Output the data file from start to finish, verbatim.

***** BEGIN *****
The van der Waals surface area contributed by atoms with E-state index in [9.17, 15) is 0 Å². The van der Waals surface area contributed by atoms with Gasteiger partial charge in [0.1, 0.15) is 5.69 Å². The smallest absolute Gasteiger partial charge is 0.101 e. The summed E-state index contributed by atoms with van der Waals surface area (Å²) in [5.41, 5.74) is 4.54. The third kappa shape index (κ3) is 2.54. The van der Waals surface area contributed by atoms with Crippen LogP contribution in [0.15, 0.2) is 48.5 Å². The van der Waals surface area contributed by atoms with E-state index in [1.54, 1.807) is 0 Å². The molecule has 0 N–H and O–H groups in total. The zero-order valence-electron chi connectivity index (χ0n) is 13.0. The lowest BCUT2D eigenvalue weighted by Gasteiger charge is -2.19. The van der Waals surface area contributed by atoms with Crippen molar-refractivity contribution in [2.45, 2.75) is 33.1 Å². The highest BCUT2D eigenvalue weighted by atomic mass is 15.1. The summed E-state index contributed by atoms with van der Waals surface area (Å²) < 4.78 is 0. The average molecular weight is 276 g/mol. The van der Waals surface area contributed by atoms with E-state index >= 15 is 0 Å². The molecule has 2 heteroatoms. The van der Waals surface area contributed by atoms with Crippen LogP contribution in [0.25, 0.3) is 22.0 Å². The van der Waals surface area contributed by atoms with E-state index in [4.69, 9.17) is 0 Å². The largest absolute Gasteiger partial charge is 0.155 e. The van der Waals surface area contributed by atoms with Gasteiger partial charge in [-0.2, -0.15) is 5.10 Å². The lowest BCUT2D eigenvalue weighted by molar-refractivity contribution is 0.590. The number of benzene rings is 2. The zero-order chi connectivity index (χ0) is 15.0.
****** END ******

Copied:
The van der Waals surface area contributed by atoms with E-state index in [9.17, 15) is 0 Å². The van der Waals surface area contributed by atoms with Gasteiger partial charge in [0.1, 0.15) is 5.69 Å². The smallest absolute Gasteiger partial charge is 0.101 e. The summed E-state index contributed by atoms with van der Waals surface area (Å²) in [5.41, 5.74) is 4.54. The third kappa shape index (κ3) is 2.54. The van der Waals surface area contributed by atoms with Crippen LogP contribution in [0.15, 0.2) is 48.5 Å². The van der Waals surface area contributed by atoms with E-state index in [1.54, 1.807) is 0 Å². The molecule has 0 N–H and O–H groups in total. The zero-order valence-electron chi connectivity index (χ0n) is 13.0. The lowest BCUT2D eigenvalue weighted by Gasteiger charge is -2.19. The van der Waals surface area contributed by atoms with Crippen molar-refractivity contribution in [2.45, 2.75) is 33.1 Å². The highest BCUT2D eigenvalue weighted by atomic mass is 15.1. The summed E-state index contributed by atoms with van der Waals surface area (Å²) < 4.78 is 0. The average molecular weight is 276 g/mol. The van der Waals surface area contributed by atoms with E-state index >= 15 is 0 Å². The molecule has 2 heteroatoms. The van der Waals surface area contributed by atoms with Crippen LogP contribution in [0.25, 0.3) is 22.0 Å². The van der Waals surface area contributed by atoms with E-state index in [4.69, 9.17) is 0 Å². The largest absolute Gasteiger partial charge is 0.155 e. The van der Waals surface area contributed by atoms with Gasteiger partial charge in [-0.2, -0.15) is 5.10 Å². The lowest BCUT2D eigenvalue weighted by molar-refractivity contribution is 0.590. The number of benzene rings is 2. The zero-order chi connectivity index (χ0) is 15.0.